Sinusitis - Acute and Chronic

The sinuses are cavities, or air-filled pockets, that are near the nasal passage. The sinuses make mucus, which is a fluid that cleans the bacteria and other particles out of the air we breathe.

Sinusitis is inflammation or an infection of the sinuses near the nose. These infections usually occur after having a cold or an allergic inflammation. Millions are affected by sinusitis every year.

Because your nose can get stuffy when you have a cold (usually a viral infection), it is easy to confuse nasal congestion with rhinosinusitis. Acute rhinosinusitis is inflammation of both of the nasal passages and the sinuses. It lasts longer than a cold and causes some unique symptoms. It usually begins about 10 days after the start of a cold.

There are four types of sinusitis:

  • Acute: Symptoms last less than four weeks and get better with the appropriate treatment
  • Subacute: Does not get better with treatment initially, and symptoms last four to eight weeks
  • Chronic: Repeated acute infections with symptoms lasting twelve weeks or longer
  • Recurrent: Three or more episodes of acute sinusitis per year

Sinusitis Topics

Causes of Sinusitis

A sinus infection often follows an upper respiratory infection (URI) or common cold. The URI causes inflammation of the nasal passages that can lead to obstruction of the opening of the paranasal sinuses, which can lead to infection in the sinuses. Allergic disease can also lead to sinusitis because of the swelling of the nasal tissue and increased production of mucus.

Learn more about sinusitis.

Symptoms of Sinusitis
  • Runny nose or cold symptoms that last longer than seven to 10 days
  • Complaints of post-nasal drip (from the nose and down the back of the throat)
  • Headaches
  • Tenderness when the sides of your nose are touched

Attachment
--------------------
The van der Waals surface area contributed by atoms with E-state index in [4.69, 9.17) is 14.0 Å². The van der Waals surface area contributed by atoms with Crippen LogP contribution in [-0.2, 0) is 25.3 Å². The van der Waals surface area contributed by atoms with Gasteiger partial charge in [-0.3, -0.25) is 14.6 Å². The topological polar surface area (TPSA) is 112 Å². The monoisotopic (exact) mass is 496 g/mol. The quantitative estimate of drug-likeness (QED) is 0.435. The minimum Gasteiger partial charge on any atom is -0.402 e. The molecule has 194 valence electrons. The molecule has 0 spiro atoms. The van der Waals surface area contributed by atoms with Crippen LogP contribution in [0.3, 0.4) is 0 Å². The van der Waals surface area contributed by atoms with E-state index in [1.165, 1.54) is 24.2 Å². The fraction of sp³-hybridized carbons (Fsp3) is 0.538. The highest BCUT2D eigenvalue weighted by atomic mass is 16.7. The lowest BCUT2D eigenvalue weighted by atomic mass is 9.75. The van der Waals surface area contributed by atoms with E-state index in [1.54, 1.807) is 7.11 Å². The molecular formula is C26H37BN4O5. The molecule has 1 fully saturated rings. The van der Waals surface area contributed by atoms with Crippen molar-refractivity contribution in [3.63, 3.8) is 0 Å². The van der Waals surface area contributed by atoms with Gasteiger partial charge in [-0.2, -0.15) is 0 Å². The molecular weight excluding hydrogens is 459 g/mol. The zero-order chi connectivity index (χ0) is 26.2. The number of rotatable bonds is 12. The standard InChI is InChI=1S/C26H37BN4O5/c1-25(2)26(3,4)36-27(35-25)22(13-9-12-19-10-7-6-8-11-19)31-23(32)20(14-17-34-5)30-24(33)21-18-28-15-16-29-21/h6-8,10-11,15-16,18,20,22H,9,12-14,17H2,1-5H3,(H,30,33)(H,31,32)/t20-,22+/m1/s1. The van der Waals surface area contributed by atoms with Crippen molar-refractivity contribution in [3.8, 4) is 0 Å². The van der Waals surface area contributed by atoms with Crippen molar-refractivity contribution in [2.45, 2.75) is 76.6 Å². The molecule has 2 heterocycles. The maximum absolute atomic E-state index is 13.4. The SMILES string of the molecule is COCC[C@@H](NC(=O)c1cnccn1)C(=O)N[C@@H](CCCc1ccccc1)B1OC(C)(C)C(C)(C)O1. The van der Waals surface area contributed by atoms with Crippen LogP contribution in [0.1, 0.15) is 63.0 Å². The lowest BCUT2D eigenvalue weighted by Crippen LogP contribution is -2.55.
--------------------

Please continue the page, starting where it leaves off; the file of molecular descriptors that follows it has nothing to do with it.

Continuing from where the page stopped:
• Pain when your forehead or cheek is touched
  • Loss of smell
  • Stuffy nose
  • Bad breath
  • Cough that might be more severe at night
  • Fever
  • Swelling around the eye, worse in the morning
  • Sore throat

Each individual experiences symptoms differently, and symptoms can be similar to those of other conditions or medical problems. Always consult your otolaryngologist for diagnosis and treatment.

Diagnosis of Sinusitis

Your doctor will often use an advance fiber optic scope to see into the nose to help diagnose this condition.

Treatment for Sinusitis

Effective treatment by otolaryngology specialists is achieved by various therapies including surgical options. Medical management includes antibiotics, topical, nasal and oral steroids and allergy medication. Surgical management might be necessary and would include sinus surgery.

What You Should Expect

You will receive a thorough diagnostic examination to evaluate if you have sinusitis and determine what course of treatment is needed. Careful monitoring and the involvement of an experienced otolaryngologist are important to the successful outcome for patients with ear, nose and throat disorders and conditions.

If you are having surgery or a procedure, you will likely be scheduled for a visit to the Weiner Center for Preoperative Evaluation for pre-operative information and tests.

The day of surgery, you will be taken care of in the operating room by otolaryngologist, anesthesiologists and nurses who specialize in surgery for patients with sinusitis. After surgery, you will go to the post-surgical care unit where you will receive comprehensive care by experienced surgical and nursing staff.

Learn more about your hospital stay, patient-centered care and returning home.

Multidisciplinary Care

Brigham and Women’s Hospital provides a multidisciplinary approach to patient care by collaborating with colleagues who have extensive experience in diagnosing and treating ear, nose and throat disorders and conditions. In addition, patients have full access to BWH’s world-renowned academic medical community, with its diverse specialists, and state-of-the-art facilities.

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